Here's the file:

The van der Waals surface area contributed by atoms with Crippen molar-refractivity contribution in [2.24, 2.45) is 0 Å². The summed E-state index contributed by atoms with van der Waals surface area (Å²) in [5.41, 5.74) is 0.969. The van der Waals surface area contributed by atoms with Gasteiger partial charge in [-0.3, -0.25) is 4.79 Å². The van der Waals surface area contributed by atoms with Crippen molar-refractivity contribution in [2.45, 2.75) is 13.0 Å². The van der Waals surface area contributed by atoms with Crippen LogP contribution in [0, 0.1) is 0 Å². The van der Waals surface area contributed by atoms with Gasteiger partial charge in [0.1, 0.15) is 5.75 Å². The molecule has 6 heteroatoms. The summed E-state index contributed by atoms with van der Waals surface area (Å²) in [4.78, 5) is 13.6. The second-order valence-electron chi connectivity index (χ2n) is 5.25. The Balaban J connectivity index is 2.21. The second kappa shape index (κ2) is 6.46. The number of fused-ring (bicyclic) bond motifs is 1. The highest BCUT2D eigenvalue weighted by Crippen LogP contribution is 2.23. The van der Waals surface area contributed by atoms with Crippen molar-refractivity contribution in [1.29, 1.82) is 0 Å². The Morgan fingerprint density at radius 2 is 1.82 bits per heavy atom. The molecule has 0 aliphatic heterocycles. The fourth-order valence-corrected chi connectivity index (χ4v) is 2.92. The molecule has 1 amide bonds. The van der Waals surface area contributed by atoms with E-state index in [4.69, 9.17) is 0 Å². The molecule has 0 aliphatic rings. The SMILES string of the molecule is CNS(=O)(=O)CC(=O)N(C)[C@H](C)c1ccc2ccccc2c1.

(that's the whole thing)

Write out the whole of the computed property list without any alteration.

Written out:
The van der Waals surface area contributed by atoms with Crippen molar-refractivity contribution in [2.24, 2.45) is 0 Å². The summed E-state index contributed by atoms with van der Waals surface area (Å²) in [5.41, 5.74) is 0.969. The van der Waals surface area contributed by atoms with Gasteiger partial charge in [-0.3, -0.25) is 4.79 Å². The van der Waals surface area contributed by atoms with Crippen molar-refractivity contribution in [2.45, 2.75) is 13.0 Å². The van der Waals surface area contributed by atoms with Crippen LogP contribution in [0, 0.1) is 0 Å². The van der Waals surface area contributed by atoms with Gasteiger partial charge in [0.1, 0.15) is 5.75 Å². The molecule has 6 heteroatoms. The summed E-state index contributed by atoms with van der Waals surface area (Å²) in [4.78, 5) is 13.6. The second-order valence-electron chi connectivity index (χ2n) is 5.25. The Balaban J connectivity index is 2.21. The second kappa shape index (κ2) is 6.46. The number of fused-ring (bicyclic) bond motifs is 1. The highest BCUT2D eigenvalue weighted by Crippen LogP contribution is 2.23. The van der Waals surface area contributed by atoms with Crippen molar-refractivity contribution in [1.29, 1.82) is 0 Å². The Morgan fingerprint density at radius 2 is 1.82 bits per heavy atom. The molecule has 0 aliphatic heterocycles. The fourth-order valence-corrected chi connectivity index (χ4v) is 2.92. The molecule has 1 amide bonds. The van der Waals surface area contributed by atoms with E-state index in [4.69, 9.17) is 0 Å². The molecule has 0 aliphatic rings. The SMILES string of the molecule is CNS(=O)(=O)CC(=O)N(C)[C@H](C)c1ccc2ccccc2c1.